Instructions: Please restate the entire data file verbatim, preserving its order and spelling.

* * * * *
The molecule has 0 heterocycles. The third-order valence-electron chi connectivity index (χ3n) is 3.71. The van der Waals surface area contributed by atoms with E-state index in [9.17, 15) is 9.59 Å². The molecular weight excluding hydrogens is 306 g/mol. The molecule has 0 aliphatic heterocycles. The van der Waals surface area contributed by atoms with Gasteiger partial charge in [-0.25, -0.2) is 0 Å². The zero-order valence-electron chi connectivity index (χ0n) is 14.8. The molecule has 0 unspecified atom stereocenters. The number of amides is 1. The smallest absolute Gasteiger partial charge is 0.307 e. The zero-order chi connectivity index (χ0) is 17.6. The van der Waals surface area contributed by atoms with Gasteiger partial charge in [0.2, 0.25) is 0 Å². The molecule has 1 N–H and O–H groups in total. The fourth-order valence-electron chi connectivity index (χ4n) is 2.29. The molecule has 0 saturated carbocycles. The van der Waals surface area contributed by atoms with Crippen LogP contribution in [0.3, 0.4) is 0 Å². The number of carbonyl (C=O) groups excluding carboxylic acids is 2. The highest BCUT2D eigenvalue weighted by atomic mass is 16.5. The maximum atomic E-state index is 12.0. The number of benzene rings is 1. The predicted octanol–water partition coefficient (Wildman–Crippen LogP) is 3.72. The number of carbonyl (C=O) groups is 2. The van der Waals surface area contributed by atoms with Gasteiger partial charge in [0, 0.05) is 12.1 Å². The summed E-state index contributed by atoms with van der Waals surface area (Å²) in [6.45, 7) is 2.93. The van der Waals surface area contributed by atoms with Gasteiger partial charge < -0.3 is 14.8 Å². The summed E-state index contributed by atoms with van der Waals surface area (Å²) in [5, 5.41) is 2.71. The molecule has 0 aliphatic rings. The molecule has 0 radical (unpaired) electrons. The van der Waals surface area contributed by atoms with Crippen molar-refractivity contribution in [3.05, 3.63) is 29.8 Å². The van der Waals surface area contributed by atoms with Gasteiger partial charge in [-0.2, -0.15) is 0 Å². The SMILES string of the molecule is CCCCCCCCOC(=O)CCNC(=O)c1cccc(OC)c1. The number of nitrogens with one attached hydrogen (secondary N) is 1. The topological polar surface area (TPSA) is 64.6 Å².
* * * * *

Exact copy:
The molecule has 0 heterocycles. The third-order valence-electron chi connectivity index (χ3n) is 3.71. The van der Waals surface area contributed by atoms with E-state index in [9.17, 15) is 9.59 Å². The molecular weight excluding hydrogens is 306 g/mol. The molecule has 0 aliphatic heterocycles. The van der Waals surface area contributed by atoms with Gasteiger partial charge in [-0.25, -0.2) is 0 Å². The zero-order valence-electron chi connectivity index (χ0n) is 14.8. The molecule has 0 unspecified atom stereocenters. The number of amides is 1. The smallest absolute Gasteiger partial charge is 0.307 e. The zero-order chi connectivity index (χ0) is 17.6. The van der Waals surface area contributed by atoms with Gasteiger partial charge in [0.2, 0.25) is 0 Å². The molecule has 1 N–H and O–H groups in total. The fourth-order valence-electron chi connectivity index (χ4n) is 2.29. The molecule has 0 saturated carbocycles. The van der Waals surface area contributed by atoms with Crippen LogP contribution in [0.3, 0.4) is 0 Å². The number of carbonyl (C=O) groups excluding carboxylic acids is 2. The highest BCUT2D eigenvalue weighted by atomic mass is 16.5. The maximum atomic E-state index is 12.0. The number of benzene rings is 1. The predicted octanol–water partition coefficient (Wildman–Crippen LogP) is 3.72. The number of carbonyl (C=O) groups is 2. The van der Waals surface area contributed by atoms with Gasteiger partial charge in [0, 0.05) is 12.1 Å². The summed E-state index contributed by atoms with van der Waals surface area (Å²) in [6.45, 7) is 2.93. The van der Waals surface area contributed by atoms with Gasteiger partial charge < -0.3 is 14.8 Å². The summed E-state index contributed by atoms with van der Waals surface area (Å²) in [5, 5.41) is 2.71. The molecule has 0 aliphatic rings. The molecule has 0 radical (unpaired) electrons. The van der Waals surface area contributed by atoms with Crippen molar-refractivity contribution in [3.05, 3.63) is 29.8 Å². The van der Waals surface area contributed by atoms with Gasteiger partial charge in [-0.2, -0.15) is 0 Å². The SMILES string of the molecule is CCCCCCCCOC(=O)CCNC(=O)c1cccc(OC)c1. The number of nitrogens with one attached hydrogen (secondary N) is 1. The topological polar surface area (TPSA) is 64.6 Å².